ALBANY, N.Y. (AP) — Servers, busboys and hotel housekeepers in New York could soon get a raise, though not as big as labor advocates want.

State law allows servers and other tipped workers to make less than the state's minimum wage of $8.75 an hour as long as their tips make up the difference. For servers, the base wage is $5. For other tipped workers, it is $5.65.

On Thursday, the State Wage Board considered the so-called tipping wage in its plans to recommend a figure to the state labor commissioner, who will make the final decision.

The three-member board discussed, but did not approve, a recommendation to raise the wage to the state's minimum. Instead, the board decided to consider at the next meeting a recommendation to raise the tipping wage to $7 an hour.

Labor advocates want the board to eliminate the tipping wage altogether and require tipped workers to be paid the standard minimum wage before tips. But business groups warn that significant increases in the cost of labor will hurt businesses.

Board Chairman Timothy Grippen made the $7 an hour proposal, noting that the tipped wage hasn't been increased in proportion to the minimum wage for some time. He said $7 an hour for both food service workers and other tipped workers would bring their wages back in line with others paid the minimum.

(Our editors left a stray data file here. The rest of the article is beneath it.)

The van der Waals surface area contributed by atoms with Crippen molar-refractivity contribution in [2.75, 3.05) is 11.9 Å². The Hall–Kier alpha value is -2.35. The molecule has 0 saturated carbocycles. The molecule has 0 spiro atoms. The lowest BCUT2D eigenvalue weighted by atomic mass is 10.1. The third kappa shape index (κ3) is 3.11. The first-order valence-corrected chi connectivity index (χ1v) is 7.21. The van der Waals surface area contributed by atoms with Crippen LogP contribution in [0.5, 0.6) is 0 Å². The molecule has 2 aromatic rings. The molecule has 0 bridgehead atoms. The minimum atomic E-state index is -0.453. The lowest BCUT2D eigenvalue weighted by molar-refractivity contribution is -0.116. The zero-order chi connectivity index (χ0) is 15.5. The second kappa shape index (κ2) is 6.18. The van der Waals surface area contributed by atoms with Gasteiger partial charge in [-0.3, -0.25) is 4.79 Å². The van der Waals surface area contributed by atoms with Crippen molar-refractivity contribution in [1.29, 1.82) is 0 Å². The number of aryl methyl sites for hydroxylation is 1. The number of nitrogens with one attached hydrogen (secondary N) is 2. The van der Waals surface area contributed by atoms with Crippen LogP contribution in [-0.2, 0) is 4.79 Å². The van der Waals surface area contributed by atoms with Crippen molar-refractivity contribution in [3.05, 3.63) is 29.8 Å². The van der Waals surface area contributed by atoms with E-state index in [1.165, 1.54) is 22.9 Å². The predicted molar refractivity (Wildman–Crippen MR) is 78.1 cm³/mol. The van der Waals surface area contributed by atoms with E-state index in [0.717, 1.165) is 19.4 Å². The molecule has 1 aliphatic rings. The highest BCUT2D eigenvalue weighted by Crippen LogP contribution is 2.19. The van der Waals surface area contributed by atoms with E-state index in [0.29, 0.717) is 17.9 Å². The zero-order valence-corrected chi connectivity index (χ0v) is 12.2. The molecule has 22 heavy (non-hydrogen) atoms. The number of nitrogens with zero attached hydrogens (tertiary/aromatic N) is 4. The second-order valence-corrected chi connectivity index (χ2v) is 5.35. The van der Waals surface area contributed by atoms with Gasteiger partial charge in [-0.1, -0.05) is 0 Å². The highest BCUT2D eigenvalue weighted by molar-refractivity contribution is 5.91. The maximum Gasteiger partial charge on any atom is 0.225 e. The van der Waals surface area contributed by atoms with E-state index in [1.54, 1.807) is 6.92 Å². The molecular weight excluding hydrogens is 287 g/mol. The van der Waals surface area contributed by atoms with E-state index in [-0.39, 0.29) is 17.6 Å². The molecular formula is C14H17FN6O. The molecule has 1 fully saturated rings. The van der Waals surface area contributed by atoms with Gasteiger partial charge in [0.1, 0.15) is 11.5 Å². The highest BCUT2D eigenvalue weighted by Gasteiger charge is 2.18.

"It makes sense to get it back to where it should have been," he said.

The board split over the question of eliminating the tipped wage altogether or raising it to match the current minimum wage, which is set to rise from $8.75 to $9 at the end of the year.

Board member Peter Ward, president of the New York Hotel Trade Council, said the tipped wage is confusing and unfair. But Board member Heather Bricetti, president of the Business Council of New York State, argued it would hurt business owners and jeopardize the jobs of workers to significantly increase the wage.

"The people who will lose the jobs won't be the employers," she said. "It will be the wait staff."

Grippen declined to weigh in, saying the decision of whether to eliminate the tipped wage should be made by lawmakers and Gov. Andrew Cuomo not an unelected board.

Labor advocates, who say there's no reason to pay tipped workers less than others, were displeased with the proposed increase to $7. "We would like to see it higher, significantly higher," said Michael Kink, executive director of the Strong Economy for All Coalition.

The board is expected to submit its recommendation within the next month.